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Boorimul program launched

Participants traveled from across Victoria for last weekend's Boorimul Program. Photos: Cameron Grimes - AFLW
Participants traveled from across Victoria for last weekend's Boorimul Program. Photos: Cameron Grimes

A program designed to identify and nurture talented Aboriginal and Torres Strait Islander female footballers into the elite AFLW pathway launched at Richmond last weekend.

Delivered in partnership with AFL Victoria and VicHealth, the Boorimul program identifies and develops talented, young Aboriginal and Torres Strait Islander (ATSI) women, to not only maximise their football potential, but develop them as culturally affirmed and resilient community members.

The program, which will be rolled out over three camps at the Swinburne Centre, is also supported by national tier-one construction company Probuild.

Probuild was last year announced as a presenting partner of both the Boorimul program and the highly-successful Laguntas program for males.

Probuild Managing Director Simon Gray said the organisation was proud to support both programs.

“It’s fantastic to see another AFL Women's talent pathway developed for aspiring young Aboriginal and Torres Strait footballers,” Gray said.

“We are proud that our support has helped enable the Boorimul program to be established.

“Whilst football is the focus of the program, importantly participants are also involved in leadership training, cultural affirmation and personal development."

The first phase of the inaugural Boorimul program launched last weekend, where 28 participants traveled from across Victoria for a two-day program that consisted of education and cultural awareness sessions, as well as a hitout.

A highlight of the program saw the aspiring female footballers also attend Saturday night’s AFLW match between Carlton and Brisbane.

The participants, aged under-18, were selected from last November’s Koorie Women's Football Carnival, open try outs and the AFL’s Kickstart Programs.

The inaugural Boorimul group will return to Melbourne for the second phase in March, then the third and final phase in May when they will play a curtain-raiser to the VFLW Tigers.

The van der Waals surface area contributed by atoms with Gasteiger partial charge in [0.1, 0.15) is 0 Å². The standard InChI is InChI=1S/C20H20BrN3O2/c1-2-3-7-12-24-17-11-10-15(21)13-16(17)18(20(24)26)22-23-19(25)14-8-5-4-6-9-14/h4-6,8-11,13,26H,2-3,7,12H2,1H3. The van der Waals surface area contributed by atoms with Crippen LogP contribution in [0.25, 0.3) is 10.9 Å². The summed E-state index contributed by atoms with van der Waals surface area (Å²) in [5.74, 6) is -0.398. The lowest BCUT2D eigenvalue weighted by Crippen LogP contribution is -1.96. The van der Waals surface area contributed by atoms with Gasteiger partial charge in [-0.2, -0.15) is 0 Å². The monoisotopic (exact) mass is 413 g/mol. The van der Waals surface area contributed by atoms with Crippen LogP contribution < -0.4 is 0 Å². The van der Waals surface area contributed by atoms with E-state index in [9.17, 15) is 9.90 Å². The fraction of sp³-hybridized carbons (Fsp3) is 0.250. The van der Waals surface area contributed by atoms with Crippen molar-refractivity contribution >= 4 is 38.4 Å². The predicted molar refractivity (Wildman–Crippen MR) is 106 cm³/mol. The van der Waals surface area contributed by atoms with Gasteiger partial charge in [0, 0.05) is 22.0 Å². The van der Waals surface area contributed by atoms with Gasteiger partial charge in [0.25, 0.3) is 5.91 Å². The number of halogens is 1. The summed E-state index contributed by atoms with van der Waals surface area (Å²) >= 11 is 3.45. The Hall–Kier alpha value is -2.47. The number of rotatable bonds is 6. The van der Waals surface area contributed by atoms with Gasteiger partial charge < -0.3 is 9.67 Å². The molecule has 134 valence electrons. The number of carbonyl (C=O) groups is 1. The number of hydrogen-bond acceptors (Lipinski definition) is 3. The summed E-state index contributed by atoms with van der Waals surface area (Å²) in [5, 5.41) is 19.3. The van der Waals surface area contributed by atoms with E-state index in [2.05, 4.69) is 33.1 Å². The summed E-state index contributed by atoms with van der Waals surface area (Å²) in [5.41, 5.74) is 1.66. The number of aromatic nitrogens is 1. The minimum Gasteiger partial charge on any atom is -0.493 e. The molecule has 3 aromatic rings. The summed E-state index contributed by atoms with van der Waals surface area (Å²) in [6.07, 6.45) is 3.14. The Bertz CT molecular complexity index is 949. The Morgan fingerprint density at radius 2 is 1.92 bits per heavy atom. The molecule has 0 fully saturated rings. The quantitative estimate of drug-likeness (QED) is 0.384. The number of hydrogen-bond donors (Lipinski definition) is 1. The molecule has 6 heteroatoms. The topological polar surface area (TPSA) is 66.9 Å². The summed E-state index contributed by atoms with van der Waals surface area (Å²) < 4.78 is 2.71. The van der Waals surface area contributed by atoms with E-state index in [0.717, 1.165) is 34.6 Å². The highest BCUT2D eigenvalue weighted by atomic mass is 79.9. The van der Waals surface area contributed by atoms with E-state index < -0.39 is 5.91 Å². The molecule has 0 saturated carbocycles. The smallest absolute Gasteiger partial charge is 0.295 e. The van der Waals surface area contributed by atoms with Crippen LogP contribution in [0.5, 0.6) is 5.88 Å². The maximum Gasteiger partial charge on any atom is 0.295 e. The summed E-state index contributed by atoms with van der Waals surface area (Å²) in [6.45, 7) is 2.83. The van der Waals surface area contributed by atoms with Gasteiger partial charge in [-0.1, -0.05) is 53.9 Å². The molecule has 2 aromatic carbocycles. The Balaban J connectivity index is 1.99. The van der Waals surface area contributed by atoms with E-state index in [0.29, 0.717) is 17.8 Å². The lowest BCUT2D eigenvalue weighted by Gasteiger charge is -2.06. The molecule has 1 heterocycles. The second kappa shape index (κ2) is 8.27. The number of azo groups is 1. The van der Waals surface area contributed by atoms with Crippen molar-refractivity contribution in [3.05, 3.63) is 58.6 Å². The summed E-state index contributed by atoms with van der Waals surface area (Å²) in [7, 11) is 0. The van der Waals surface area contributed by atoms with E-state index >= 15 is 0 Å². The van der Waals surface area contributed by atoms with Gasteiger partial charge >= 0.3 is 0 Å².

Richmond’s Korin Gamadji Institute (KGI) is working alongside AFL Victoria, VicHealth and Probuild to implement the program.

“One of the main objectives of this culturally supportive program is to see more Aboriginal and Torres Strait Islanders involved in all facets of football,” said KGI Director Aaron Clark.

“Richmond will field a VFLW team this year and has been granted an AFLW licence in 2020. We hope the Boorimul program will ensure we have great Indigenous representation at both levels.”

Richmond VFLW rookie Natarsha Bamblett, who has been involved with the KGI since 2012, was called upon as a mentor for the first phase and helped participants develop a War Cry.

A young community leader, Bamblett was named Ms NAIDOC in 2017 and is also an Ambassador for the David Wirrpanda Foundation.

Participants also heard from former world champion jiu-jitsu competitor turned wrestler Shantelle Thompson, who held a session on resilience and life as a professional sportsperson. 

AFL Victoria Female Indigenous Programs Coordinator Lily Graham said it was great to be able to provide an opportunity for the next generation of Indigenous female participants to establish a pathway into Australian Football.

“The opportunity to provide a platform for 28 young Indigenous females to not only learn more about the game, but also understand more about their culture and themselves is something we are really proud of,” Graham said.

“The participants enjoyed a host of activities across the two-day Boorimul program camp including nutritional and health sessions, football education sessions and also attended an AFL Women’s game.

“A number of the participants had never been to an AFL Women’s game before, so it was great for them experience the match and see the on-filed opportunities available for them within the female talent pathway.”